Asia and Oceania

Macao (SAR of China) Macao flag

Still current at: 11 June 2008
Updated: 16 May 2008

This advice has been reviewed and reissued with an amendment to the Summary and Terrorism section.  The overall level of the advice has not changed.

(see travel advice legal disclaimer)

Travel advice for this country


Travel Summary

  • There is no formal British Consulate in Macao.  If you require assistance when you are in Macao you should contact the British Consulate-General in Hong Kong.  See the Contact Details section of this advice for more details.

  • Although Macao has separate immigration controls from Mainland China and separate legal and law enforcement systems, it could still be vulnerable to both terrorism directed at China, and the global threat from terrorism. Particularly in the run up to, and during the Olympic Games, attacks cannot be ruled out. They could be indiscriminate including in places frequented by expatriates and foreign travellers.

  • 78,523 British tourists have visited Macao in  2007 (Source: the Macao Tourism Board).  Most visits are trouble-free.  The main type of incident for which British nationals required consular assistance in 2007 was for replacing lost and stolen passports.  You should take sensible precautions against pickpocketing and other street crime.

  • The typhoon season in Macao normally runs from April to October.

  • We strongly recommend that you obtain comprehensive travel and medical insurance before travelling.  You should check any exclusions, and that your policy covers you for all the activities you want to undertake.   See the General (Insurance) section of this advice and Travel Insurance for more details.

Safety and security

Terrorism

Although Macao has separate immigration controls from Mainland China and separate legal and law enforcement systems, it could still be vulnerable to both terrorism directed at China, and the global threat from terrorism. Particularly in the run up to, and during the Olympic Games, attacks cannot be ruled out. They could be indiscriminate including in places frequented by expatriates and foreign travellers.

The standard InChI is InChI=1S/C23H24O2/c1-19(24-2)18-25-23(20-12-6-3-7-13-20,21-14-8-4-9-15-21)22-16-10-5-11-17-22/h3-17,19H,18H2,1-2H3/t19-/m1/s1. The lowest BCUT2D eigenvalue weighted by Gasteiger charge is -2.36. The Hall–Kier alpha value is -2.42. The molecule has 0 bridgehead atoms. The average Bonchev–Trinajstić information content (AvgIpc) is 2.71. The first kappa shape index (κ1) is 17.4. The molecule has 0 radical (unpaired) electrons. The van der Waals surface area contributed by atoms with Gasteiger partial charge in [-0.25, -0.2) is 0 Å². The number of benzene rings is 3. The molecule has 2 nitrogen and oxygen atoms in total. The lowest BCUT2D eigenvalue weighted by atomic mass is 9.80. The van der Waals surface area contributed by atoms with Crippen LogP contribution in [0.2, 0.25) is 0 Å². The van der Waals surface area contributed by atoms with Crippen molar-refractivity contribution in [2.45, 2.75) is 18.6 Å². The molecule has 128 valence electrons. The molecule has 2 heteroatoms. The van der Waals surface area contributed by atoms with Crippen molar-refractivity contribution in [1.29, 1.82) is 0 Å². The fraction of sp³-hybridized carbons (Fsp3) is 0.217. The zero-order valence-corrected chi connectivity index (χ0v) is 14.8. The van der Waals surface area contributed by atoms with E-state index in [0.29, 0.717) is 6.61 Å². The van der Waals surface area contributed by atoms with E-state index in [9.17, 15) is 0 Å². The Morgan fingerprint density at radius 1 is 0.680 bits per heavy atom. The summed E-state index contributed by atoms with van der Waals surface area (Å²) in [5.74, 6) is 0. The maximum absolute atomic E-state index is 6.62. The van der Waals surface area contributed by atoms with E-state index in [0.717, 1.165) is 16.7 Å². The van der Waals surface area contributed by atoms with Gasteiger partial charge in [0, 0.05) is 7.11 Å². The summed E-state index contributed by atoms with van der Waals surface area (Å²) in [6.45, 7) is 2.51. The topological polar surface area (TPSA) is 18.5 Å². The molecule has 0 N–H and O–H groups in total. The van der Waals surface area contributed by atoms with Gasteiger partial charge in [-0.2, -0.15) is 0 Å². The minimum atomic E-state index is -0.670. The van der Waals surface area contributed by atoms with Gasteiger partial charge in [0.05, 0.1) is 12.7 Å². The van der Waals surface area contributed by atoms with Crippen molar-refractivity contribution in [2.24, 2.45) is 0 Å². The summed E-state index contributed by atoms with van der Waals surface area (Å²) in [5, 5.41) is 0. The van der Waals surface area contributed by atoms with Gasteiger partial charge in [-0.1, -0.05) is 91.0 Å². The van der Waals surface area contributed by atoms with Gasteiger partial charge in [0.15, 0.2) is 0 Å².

For more general information see Terrorism Abroad.
 
Crime

The incidence of violent crime to foreigners is low but pickpocketing and other street crime can occur in some areas.  You should take extra care of passports, credit cards and money in crowded areas.  You should be careful of your belongings when checking out of hotels.  Take extra care when visiting casinos late at night.

For more general information see Victims of Crime Abroad.

Political Situation

Macao Country Profile

Local laws and customs

You should not become involved with illicit drugs of any kind.  Possession of these drugs can lead to imprisonment.

As a general precaution do not take photographs of military installations in Macao.
 
For more general information for different types of travellers see Travel Advice Relevant to You.

Entry requirements

Visas

Although Macao is now part of the People's Republic of China, it remains a Special Administrative Region with its own immigration controls.  You can stay in Macao for up to three months without a visa.
 
If you intend to work in Macao you must obtain an appropriate visa before arrival.  For more information you can contact the Embassy of the People's Republic of China.
 
Passport validity
 
Your passport must have a validity of one month on entry to Macao but if you are staying longer than one month your passport must be valid for the duration of your visit.
 
Visits to Mainland China